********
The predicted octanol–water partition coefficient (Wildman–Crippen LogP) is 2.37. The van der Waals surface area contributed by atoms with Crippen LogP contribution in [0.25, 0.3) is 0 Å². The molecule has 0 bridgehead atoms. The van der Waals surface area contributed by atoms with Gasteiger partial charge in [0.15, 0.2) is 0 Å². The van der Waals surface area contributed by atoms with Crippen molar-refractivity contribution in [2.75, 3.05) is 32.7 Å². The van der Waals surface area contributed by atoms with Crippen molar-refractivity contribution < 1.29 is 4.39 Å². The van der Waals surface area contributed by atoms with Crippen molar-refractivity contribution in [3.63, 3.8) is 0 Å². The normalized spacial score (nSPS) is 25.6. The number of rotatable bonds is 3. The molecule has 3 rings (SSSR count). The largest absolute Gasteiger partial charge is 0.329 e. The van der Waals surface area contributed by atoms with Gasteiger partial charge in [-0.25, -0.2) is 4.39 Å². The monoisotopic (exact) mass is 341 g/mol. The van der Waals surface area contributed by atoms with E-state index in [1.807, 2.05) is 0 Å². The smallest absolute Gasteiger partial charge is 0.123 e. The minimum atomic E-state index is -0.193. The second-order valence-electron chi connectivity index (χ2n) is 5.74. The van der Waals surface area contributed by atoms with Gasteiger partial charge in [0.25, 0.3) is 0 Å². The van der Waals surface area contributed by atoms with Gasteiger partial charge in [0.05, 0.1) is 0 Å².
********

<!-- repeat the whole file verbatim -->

The predicted octanol–water partition coefficient (Wildman–Crippen LogP) is 2.37. The van der Waals surface area contributed by atoms with Crippen LogP contribution in [0.25, 0.3) is 0 Å². The molecule has 0 bridgehead atoms. The van der Waals surface area contributed by atoms with Gasteiger partial charge in [0.15, 0.2) is 0 Å². The van der Waals surface area contributed by atoms with Crippen molar-refractivity contribution in [2.75, 3.05) is 32.7 Å². The van der Waals surface area contributed by atoms with Crippen molar-refractivity contribution < 1.29 is 4.39 Å². The van der Waals surface area contributed by atoms with Crippen molar-refractivity contribution in [3.63, 3.8) is 0 Å². The normalized spacial score (nSPS) is 25.6. The number of rotatable bonds is 3. The molecule has 3 rings (SSSR count). The largest absolute Gasteiger partial charge is 0.329 e. The van der Waals surface area contributed by atoms with Gasteiger partial charge in [-0.25, -0.2) is 4.39 Å². The monoisotopic (exact) mass is 341 g/mol. The van der Waals surface area contributed by atoms with E-state index in [1.807, 2.05) is 0 Å². The smallest absolute Gasteiger partial charge is 0.123 e. The minimum atomic E-state index is -0.193. The second-order valence-electron chi connectivity index (χ2n) is 5.74. The van der Waals surface area contributed by atoms with Gasteiger partial charge in [0.25, 0.3) is 0 Å². The van der Waals surface area contributed by atoms with Gasteiger partial charge in [0.05, 0.1) is 0 Å².